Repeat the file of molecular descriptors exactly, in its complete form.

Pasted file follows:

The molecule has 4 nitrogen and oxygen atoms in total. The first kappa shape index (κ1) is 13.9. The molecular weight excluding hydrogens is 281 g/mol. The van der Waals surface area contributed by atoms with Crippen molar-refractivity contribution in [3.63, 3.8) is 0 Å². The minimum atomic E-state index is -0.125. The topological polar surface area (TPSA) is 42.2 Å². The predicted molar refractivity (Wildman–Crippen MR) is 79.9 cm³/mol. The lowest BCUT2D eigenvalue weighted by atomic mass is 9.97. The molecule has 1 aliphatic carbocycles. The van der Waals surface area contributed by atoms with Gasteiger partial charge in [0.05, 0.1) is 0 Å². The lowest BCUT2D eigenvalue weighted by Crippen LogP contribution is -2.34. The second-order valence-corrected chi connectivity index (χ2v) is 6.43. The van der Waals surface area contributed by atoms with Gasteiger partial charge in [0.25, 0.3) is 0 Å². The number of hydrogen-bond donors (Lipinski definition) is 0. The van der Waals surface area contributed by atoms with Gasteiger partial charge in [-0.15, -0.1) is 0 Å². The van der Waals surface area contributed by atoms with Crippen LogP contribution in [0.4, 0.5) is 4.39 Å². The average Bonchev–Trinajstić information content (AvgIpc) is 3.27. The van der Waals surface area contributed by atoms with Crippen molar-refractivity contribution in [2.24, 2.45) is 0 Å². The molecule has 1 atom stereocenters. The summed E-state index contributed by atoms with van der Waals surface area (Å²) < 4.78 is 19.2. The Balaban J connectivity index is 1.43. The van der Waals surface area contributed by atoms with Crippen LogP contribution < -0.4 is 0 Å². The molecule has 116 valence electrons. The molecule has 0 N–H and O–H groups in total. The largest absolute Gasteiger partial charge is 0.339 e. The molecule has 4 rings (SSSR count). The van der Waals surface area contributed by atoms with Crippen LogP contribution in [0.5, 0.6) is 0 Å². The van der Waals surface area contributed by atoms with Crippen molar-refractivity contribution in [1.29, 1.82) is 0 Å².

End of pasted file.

The molecule has 4 nitrogen and oxygen atoms in total. The first kappa shape index (κ1) is 13.9. The molecular weight excluding hydrogens is 281 g/mol. The van der Waals surface area contributed by atoms with Crippen molar-refractivity contribution in [3.63, 3.8) is 0 Å². The minimum atomic E-state index is -0.125. The topological polar surface area (TPSA) is 42.2 Å². The predicted molar refractivity (Wildman–Crippen MR) is 79.9 cm³/mol. The lowest BCUT2D eigenvalue weighted by atomic mass is 9.97. The molecule has 1 aliphatic carbocycles. The van der Waals surface area contributed by atoms with Gasteiger partial charge in [0.05, 0.1) is 0 Å². The lowest BCUT2D eigenvalue weighted by Crippen LogP contribution is -2.34. The second-order valence-corrected chi connectivity index (χ2v) is 6.43. The van der Waals surface area contributed by atoms with Gasteiger partial charge in [0.25, 0.3) is 0 Å². The number of hydrogen-bond donors (Lipinski definition) is 0. The van der Waals surface area contributed by atoms with Gasteiger partial charge in [-0.15, -0.1) is 0 Å². The van der Waals surface area contributed by atoms with Crippen LogP contribution in [0.4, 0.5) is 4.39 Å². The average Bonchev–Trinajstić information content (AvgIpc) is 3.27. The van der Waals surface area contributed by atoms with Crippen molar-refractivity contribution in [2.24, 2.45) is 0 Å². The molecule has 1 atom stereocenters. The summed E-state index contributed by atoms with van der Waals surface area (Å²) < 4.78 is 19.2. The Balaban J connectivity index is 1.43. The van der Waals surface area contributed by atoms with Crippen LogP contribution < -0.4 is 0 Å². The molecule has 116 valence electrons. The molecule has 0 N–H and O–H groups in total. The largest absolute Gasteiger partial charge is 0.339 e. The molecule has 4 rings (SSSR count). The van der Waals surface area contributed by atoms with Crippen LogP contribution in [0.5, 0.6) is 0 Å². The van der Waals surface area contributed by atoms with Crippen molar-refractivity contribution in [1.29, 1.82) is 0 Å².